The influence of thermal imaging on musculoskeletal problems and sports injuries

Submitting Institution

University of Central Lancashire

Unit of Assessment

Sport and Exercise Sciences, Leisure and Tourism

Summary Impact Type


Research Subject Area(s)

Medical and Health Sciences: Cardiorespiratory Medicine and Haematology, Clinical Sciences, Neurosciences

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Summary of the impact

We have developed techniques that have helped us to determine the efficacy and safety of cheap, cost effective and beneficial cryotherapy treatments that are readily available to professionals and patients. Utilising thermal imaging cameras, we have investigated the concept of patient subgroups and targeted intervention in musculoskeletal conditions and sports injuries. Thermal imaging has helped us to identify a `cold' patellofemoral patient sub-group. The impact of this work is evidenced by its contribution to the International Patellofemoral Pain Research Retreats (2010; 2012) and the PRICE Guidelines (2010) for the early management of soft tissue injuries. These provide clinicians with the underpinning research on which to conduct evidence-based practice and deliver more effective treatment.

Underpinning research

Paradigm Change

We were the first group internationally to develop an anatomically based method to define a region of interest for post-thermal imaging analyses. We originally developed this for our innovative work exploring patient sub-groups in patellofemoral pain (PFP) at the knee. PFP is the most common overuse injury of the lower extremity, and is particularly prevalent in those who are physically active; approximately 2.5 million runners will be diagnosed with PFP in a given year. However despite being common PFP is a very difficult condition to treat successfully; a recent prospective study reported that at 5 year follow up, 80% of patients still had pain and 74% had restricted their activity levels. Clearly in the long term, the traditional multimodal management strategies currently employed for this condition are not working. In the short term the traditional multimodal approach can also be inefficient by wasting therapeutic effort and patient time in addressing factors that are not actually contributing to the patient's condition. The change in paradigm that involves identifying specific patient sub-groups means that clinicians can now provide targeted intervention for a precise problem, which leads to improved patient outcomes. Our work in this field has specifically focussed on the assessment and treatment of a `cold' sub-group where the predominant problem relates to painful ischaemia associated with poor local circulation, which manifests clinically as a `cold' knee. Our work in the field of sub-grouping and targeted intervention is recognised by our significant contributions to the International Patellofemoral Pain Research Retreats (2010; 2012).

Efficacy and Safety

We have also used our anatomically based method to define a region of interest for post- thermal imaging analyses to investigate skin temperature response to a variety of low cost localised cryotherapy interventions such as Frozen Peas and Gel Packs which patients and health care professionals can apply in domestic environments. We have also investigated more specialised clinically oriented local cooling systems such as CryoCuff and Arctic Flow. In particular we have been interested in assessing efficacy i.e. whether any of these cooling modalities actually reduce skin temperature by a therapeutically useful amount. Significantly, we found that Gel packs were actually capable of producing an excess of cooling that resulted in a transient superficial skin burn. This work on the efficacy and safety of local cooling systems has been referenced in the PRICE Guidelines (2010): Guidelines for the management of soft tissue (musculoskeletal) injury with Protection, Rest, Ice, Compression and Elevation (PRICE) during the first 72 hours. This guideline was originally published in 1998 and is highly respected and used by clinicians around the world. This first revision of the guideline in 2010 represents a significant advance on the original as it summarises evidence from over 250 high quality research studies and provides new research to underpin the conservative management of acute soft tissue injury.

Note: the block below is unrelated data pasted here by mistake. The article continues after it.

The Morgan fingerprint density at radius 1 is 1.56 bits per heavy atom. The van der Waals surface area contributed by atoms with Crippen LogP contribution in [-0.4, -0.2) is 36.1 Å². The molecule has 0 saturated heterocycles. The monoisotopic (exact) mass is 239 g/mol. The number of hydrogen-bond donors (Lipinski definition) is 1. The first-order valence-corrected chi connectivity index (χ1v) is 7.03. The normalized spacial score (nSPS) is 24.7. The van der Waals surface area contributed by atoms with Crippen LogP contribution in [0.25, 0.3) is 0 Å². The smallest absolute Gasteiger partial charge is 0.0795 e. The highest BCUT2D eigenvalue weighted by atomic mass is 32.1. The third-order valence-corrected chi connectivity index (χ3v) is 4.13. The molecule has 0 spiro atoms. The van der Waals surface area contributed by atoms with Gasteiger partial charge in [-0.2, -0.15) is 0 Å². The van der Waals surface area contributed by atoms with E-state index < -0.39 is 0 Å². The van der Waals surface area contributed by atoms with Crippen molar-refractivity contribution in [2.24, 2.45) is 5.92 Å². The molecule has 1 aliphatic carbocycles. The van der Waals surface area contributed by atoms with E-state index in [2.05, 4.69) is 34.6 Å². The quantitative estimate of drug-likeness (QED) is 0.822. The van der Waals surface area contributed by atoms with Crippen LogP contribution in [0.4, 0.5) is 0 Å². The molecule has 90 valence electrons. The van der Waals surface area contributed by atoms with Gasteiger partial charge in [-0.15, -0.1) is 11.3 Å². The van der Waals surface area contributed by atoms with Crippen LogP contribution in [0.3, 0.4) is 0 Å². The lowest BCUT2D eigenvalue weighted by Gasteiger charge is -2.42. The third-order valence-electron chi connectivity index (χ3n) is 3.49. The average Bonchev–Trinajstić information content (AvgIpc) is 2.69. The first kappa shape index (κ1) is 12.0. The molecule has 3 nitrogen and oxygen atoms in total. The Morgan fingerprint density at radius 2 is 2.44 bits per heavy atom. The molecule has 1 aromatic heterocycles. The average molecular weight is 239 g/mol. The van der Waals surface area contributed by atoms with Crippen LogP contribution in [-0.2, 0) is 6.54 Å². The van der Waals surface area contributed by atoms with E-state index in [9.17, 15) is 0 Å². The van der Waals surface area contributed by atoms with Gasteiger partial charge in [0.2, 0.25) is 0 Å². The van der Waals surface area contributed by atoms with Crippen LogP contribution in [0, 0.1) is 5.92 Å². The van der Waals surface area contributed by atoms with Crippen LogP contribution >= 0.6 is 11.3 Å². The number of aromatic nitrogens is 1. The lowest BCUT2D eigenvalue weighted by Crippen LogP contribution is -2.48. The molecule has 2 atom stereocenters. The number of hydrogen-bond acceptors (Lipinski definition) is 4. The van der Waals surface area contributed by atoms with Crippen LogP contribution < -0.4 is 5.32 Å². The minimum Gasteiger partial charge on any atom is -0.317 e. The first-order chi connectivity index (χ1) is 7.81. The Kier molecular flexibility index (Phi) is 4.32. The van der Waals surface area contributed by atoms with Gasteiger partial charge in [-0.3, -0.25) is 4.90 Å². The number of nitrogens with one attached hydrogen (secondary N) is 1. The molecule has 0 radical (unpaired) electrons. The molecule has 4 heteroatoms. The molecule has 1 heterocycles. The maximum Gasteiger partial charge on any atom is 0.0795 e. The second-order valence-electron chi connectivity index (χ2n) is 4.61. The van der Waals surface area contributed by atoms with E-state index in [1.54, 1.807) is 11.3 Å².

References to the research

1. Selfe J, Sutton C, Hardaker N, Greenhalgh S, Karki A, Dey P (2010) Anterior knee pain and cold knees: a possible association in women. The Knee. 17; 319-323.


2. Selfe J, Hardaker N, Whittaker J, Hayes C (2009) The efficiency of 3 cryotherapy modalities Thermology International 19 (4) 121-126

3. Kennet J, Hardaker J, Hobbs S, Selfe J (2007) A comparison of four cryotherapeutic modalities on skin temperature reduction in the healthy ankle. Journal of Athletic Training 42 (3) 343-348

4. Selfe J, Hardaker N, Whittaker J, Hayes C (2007) Ice burn to the knee: A case report Physical Therapy in Sport 8 (3) 153-158


5. Selfe J, Hardaker N, Thewlis D, Karki A (2006) A valid and reliable method of data analysis in thermal imaging of the anterior knee. Archives of Physical and Rehabilitation Medicine 87 (12) 1630-1635


6. Selfe, J Harper L, Pedersen I, Breen-Turner J, Waring J, Stevens D. (2003) Cold legs: An indicator of negative outcome in the rehabilitation of patients with patellofemoral pain syndrome? The Knee 10 (2) 139-143


Details of the impact